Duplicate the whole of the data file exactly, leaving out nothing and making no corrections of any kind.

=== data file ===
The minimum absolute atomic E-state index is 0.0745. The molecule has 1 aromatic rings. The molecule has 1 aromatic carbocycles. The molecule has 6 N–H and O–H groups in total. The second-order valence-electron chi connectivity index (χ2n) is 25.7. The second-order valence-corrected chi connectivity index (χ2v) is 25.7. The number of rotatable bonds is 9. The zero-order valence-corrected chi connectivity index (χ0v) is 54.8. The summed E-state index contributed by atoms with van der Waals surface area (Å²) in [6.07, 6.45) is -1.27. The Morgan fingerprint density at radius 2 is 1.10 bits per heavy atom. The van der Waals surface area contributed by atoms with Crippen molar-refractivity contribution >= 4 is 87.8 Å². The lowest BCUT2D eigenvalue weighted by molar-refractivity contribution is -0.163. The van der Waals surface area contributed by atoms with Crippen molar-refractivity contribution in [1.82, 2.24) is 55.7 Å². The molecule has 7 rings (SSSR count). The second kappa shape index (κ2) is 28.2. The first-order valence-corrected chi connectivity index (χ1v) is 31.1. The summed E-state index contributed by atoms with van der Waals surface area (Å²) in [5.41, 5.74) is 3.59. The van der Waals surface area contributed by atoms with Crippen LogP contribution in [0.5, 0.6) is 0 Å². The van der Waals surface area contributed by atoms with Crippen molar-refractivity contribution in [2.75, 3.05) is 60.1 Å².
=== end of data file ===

The minimum absolute atomic E-state index is 0.0745. The molecule has 1 aromatic rings. The molecule has 1 aromatic carbocycles. The molecule has 6 N–H and O–H groups in total. The second-order valence-electron chi connectivity index (χ2n) is 25.7. The second-order valence-corrected chi connectivity index (χ2v) is 25.7. The number of rotatable bonds is 9. The zero-order valence-corrected chi connectivity index (χ0v) is 54.8. The summed E-state index contributed by atoms with van der Waals surface area (Å²) in [6.07, 6.45) is -1.27. The Morgan fingerprint density at radius 2 is 1.10 bits per heavy atom. The van der Waals surface area contributed by atoms with Crippen molar-refractivity contribution >= 4 is 87.8 Å². The lowest BCUT2D eigenvalue weighted by molar-refractivity contribution is -0.163. The van der Waals surface area contributed by atoms with Crippen molar-refractivity contribution in [1.82, 2.24) is 55.7 Å². The molecule has 7 rings (SSSR count). The second kappa shape index (κ2) is 28.2. The first-order valence-corrected chi connectivity index (χ1v) is 31.1. The summed E-state index contributed by atoms with van der Waals surface area (Å²) in [5.41, 5.74) is 3.59. The van der Waals surface area contributed by atoms with Crippen LogP contribution in [0.5, 0.6) is 0 Å². The van der Waals surface area contributed by atoms with Crippen molar-refractivity contribution in [2.75, 3.05) is 60.1 Å².